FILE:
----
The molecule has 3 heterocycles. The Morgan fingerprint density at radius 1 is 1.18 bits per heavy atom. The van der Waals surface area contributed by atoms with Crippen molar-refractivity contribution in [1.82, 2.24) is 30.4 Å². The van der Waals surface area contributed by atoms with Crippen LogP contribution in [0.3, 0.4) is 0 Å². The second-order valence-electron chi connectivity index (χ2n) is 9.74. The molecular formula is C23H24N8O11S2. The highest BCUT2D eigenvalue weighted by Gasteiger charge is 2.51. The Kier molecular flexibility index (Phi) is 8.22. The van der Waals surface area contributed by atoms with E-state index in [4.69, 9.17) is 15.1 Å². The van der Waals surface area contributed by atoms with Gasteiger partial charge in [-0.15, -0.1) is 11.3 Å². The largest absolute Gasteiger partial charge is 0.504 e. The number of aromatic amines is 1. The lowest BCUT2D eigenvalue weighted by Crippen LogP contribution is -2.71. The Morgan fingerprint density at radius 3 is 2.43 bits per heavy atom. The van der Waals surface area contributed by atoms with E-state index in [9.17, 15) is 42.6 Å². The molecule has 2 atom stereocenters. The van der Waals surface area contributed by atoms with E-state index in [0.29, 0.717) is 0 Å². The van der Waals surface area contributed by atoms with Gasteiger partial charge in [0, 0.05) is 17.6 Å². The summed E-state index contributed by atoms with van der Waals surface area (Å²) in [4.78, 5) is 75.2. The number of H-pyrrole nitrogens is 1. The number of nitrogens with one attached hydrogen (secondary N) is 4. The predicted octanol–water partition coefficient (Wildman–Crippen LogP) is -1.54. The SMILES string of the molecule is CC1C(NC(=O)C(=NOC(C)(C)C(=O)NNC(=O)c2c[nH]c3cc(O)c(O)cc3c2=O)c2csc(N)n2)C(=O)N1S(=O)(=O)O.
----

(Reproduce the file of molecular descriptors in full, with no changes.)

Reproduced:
The molecule has 3 heterocycles. The Morgan fingerprint density at radius 1 is 1.18 bits per heavy atom. The van der Waals surface area contributed by atoms with Crippen molar-refractivity contribution in [1.82, 2.24) is 30.4 Å². The van der Waals surface area contributed by atoms with Crippen LogP contribution in [0.3, 0.4) is 0 Å². The second-order valence-electron chi connectivity index (χ2n) is 9.74. The molecular formula is C23H24N8O11S2. The highest BCUT2D eigenvalue weighted by Gasteiger charge is 2.51. The Kier molecular flexibility index (Phi) is 8.22. The van der Waals surface area contributed by atoms with E-state index in [4.69, 9.17) is 15.1 Å². The van der Waals surface area contributed by atoms with Gasteiger partial charge in [-0.15, -0.1) is 11.3 Å². The largest absolute Gasteiger partial charge is 0.504 e. The number of aromatic amines is 1. The lowest BCUT2D eigenvalue weighted by Crippen LogP contribution is -2.71. The Morgan fingerprint density at radius 3 is 2.43 bits per heavy atom. The van der Waals surface area contributed by atoms with E-state index in [9.17, 15) is 42.6 Å². The molecule has 2 atom stereocenters. The van der Waals surface area contributed by atoms with E-state index in [0.29, 0.717) is 0 Å². The van der Waals surface area contributed by atoms with Gasteiger partial charge in [0, 0.05) is 17.6 Å². The summed E-state index contributed by atoms with van der Waals surface area (Å²) in [4.78, 5) is 75.2. The number of H-pyrrole nitrogens is 1. The number of nitrogens with one attached hydrogen (secondary N) is 4. The predicted octanol–water partition coefficient (Wildman–Crippen LogP) is -1.54. The SMILES string of the molecule is CC1C(NC(=O)C(=NOC(C)(C)C(=O)NNC(=O)c2c[nH]c3cc(O)c(O)cc3c2=O)c2csc(N)n2)C(=O)N1S(=O)(=O)O.